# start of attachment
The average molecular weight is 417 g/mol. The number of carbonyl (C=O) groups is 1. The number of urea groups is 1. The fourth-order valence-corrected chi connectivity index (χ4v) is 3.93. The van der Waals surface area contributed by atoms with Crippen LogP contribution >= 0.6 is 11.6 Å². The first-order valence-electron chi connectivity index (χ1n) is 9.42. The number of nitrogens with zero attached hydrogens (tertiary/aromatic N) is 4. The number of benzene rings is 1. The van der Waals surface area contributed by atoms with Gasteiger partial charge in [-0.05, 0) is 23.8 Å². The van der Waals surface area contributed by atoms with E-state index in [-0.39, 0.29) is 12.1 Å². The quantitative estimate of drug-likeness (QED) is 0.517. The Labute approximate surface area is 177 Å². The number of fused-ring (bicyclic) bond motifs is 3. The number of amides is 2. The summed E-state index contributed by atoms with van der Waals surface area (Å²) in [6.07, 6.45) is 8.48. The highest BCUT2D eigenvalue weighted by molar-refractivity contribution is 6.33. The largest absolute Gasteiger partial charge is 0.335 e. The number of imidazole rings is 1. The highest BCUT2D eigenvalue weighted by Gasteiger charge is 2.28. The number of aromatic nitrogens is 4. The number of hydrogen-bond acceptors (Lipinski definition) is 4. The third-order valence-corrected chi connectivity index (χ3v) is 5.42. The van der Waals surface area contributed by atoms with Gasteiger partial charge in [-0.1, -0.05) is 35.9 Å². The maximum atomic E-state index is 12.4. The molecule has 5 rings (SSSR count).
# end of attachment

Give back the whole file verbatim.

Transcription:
The average molecular weight is 417 g/mol. The number of carbonyl (C=O) groups is 1. The number of urea groups is 1. The fourth-order valence-corrected chi connectivity index (χ4v) is 3.93. The van der Waals surface area contributed by atoms with Crippen LogP contribution >= 0.6 is 11.6 Å². The first-order valence-electron chi connectivity index (χ1n) is 9.42. The number of nitrogens with zero attached hydrogens (tertiary/aromatic N) is 4. The number of benzene rings is 1. The van der Waals surface area contributed by atoms with Gasteiger partial charge in [-0.05, 0) is 23.8 Å². The van der Waals surface area contributed by atoms with E-state index in [-0.39, 0.29) is 12.1 Å². The quantitative estimate of drug-likeness (QED) is 0.517. The Labute approximate surface area is 177 Å². The number of fused-ring (bicyclic) bond motifs is 3. The number of amides is 2. The summed E-state index contributed by atoms with van der Waals surface area (Å²) in [6.07, 6.45) is 8.48. The highest BCUT2D eigenvalue weighted by molar-refractivity contribution is 6.33. The largest absolute Gasteiger partial charge is 0.335 e. The number of imidazole rings is 1. The highest BCUT2D eigenvalue weighted by Gasteiger charge is 2.28. The number of aromatic nitrogens is 4. The number of hydrogen-bond acceptors (Lipinski definition) is 4. The third-order valence-corrected chi connectivity index (χ3v) is 5.42. The van der Waals surface area contributed by atoms with Gasteiger partial charge in [-0.1, -0.05) is 35.9 Å². The maximum atomic E-state index is 12.4. The molecule has 5 rings (SSSR count).